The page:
• Portable Changing Pad – our Kelty Kid Carrier came with one, but a bouldering pad also works equally well (sometimes better, especially if you’ve got a roller!)

A portable changing pad will keep baby as comfy as possible on the rocks.

MAN YOUR BATTLE STATIONS: For day trips involving long car rides or weekend trips, we utilize 2 “diaper stations” – one in the car and a portable one at the crag (stored in the backpack).  Make sure you have all of your “essentials” in both places so that you’re not running around trying to find wipes while you’re also trying to keep baby from rolling off the tailgate.

TRACK IT – Time flies when you’re having fun, right?  And the hours can most certainly slip away from you at the crag, especially if you’re working a route or putting up lots of routes in the same area.  I admit that a few times we’ve been mortified when we realized what time it was compared to the last time we had changed C’s diaper!  Poor guy…We found that the best way to keep up with all the diaper duties is to record it.  I actually have an inexpensive app on my iPhone called “Baby Timer.”  It can keep track of not only diapers, but also feedings as well as sleep.

MAKE IT A DOUBLE – Taking off all those nice, cozy layers and exposing baby’s bare skin to the wintry air isn’t pleasant for anyone.  We’ve gotten away with less changes (and therefore less bum exposure) by beefing up Cragbaby’s diaper with an extra prefold folded into the dipe.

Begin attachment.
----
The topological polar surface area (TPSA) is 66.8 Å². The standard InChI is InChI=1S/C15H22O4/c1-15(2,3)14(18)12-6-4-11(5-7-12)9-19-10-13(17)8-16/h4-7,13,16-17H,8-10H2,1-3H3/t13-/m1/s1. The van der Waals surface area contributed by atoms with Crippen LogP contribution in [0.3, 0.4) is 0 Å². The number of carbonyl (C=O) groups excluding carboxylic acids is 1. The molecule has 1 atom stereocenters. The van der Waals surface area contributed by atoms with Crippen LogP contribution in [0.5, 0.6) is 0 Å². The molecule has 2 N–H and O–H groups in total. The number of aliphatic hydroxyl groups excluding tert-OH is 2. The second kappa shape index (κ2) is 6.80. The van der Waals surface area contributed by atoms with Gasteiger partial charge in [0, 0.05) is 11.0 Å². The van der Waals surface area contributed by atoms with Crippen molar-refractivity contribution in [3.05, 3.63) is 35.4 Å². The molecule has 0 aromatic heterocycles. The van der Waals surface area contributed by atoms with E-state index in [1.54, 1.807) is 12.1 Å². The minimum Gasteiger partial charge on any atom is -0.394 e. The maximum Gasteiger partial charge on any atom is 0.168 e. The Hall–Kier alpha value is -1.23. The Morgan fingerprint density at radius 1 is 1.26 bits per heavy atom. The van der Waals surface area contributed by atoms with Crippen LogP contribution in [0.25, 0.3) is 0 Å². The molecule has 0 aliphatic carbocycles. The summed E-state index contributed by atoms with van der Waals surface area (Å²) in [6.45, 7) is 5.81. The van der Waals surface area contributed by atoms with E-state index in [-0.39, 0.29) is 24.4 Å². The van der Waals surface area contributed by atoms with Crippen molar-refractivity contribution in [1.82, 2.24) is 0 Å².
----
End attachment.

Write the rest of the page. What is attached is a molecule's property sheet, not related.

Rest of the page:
Since Daddy is sweet enough to alternate diaper duty, we'll let the occasional wardrobe snafu slide...

Our “golden days” with diaper changes were Cragbaby’s first 8 or 9 months, when he was either exclusively or primarily breastfed…we could easily go 5-7 days with only wet diapers and no code browns (but when it finally happened, you’d better be armed with at least a half dozen washcloths for the aftermath!  I remember being psyched when C’s first diaper of the day on a Friday morning was poopy – that meant we were all but guaranteed a “nothin’ but wet” climbing weekend!  Now that C is relying more and more on solid foods for his nutrition, it seems as though what comes out is sometimes more volume than what went in…

"Ok guys, ya better make this quick - its cold out here!"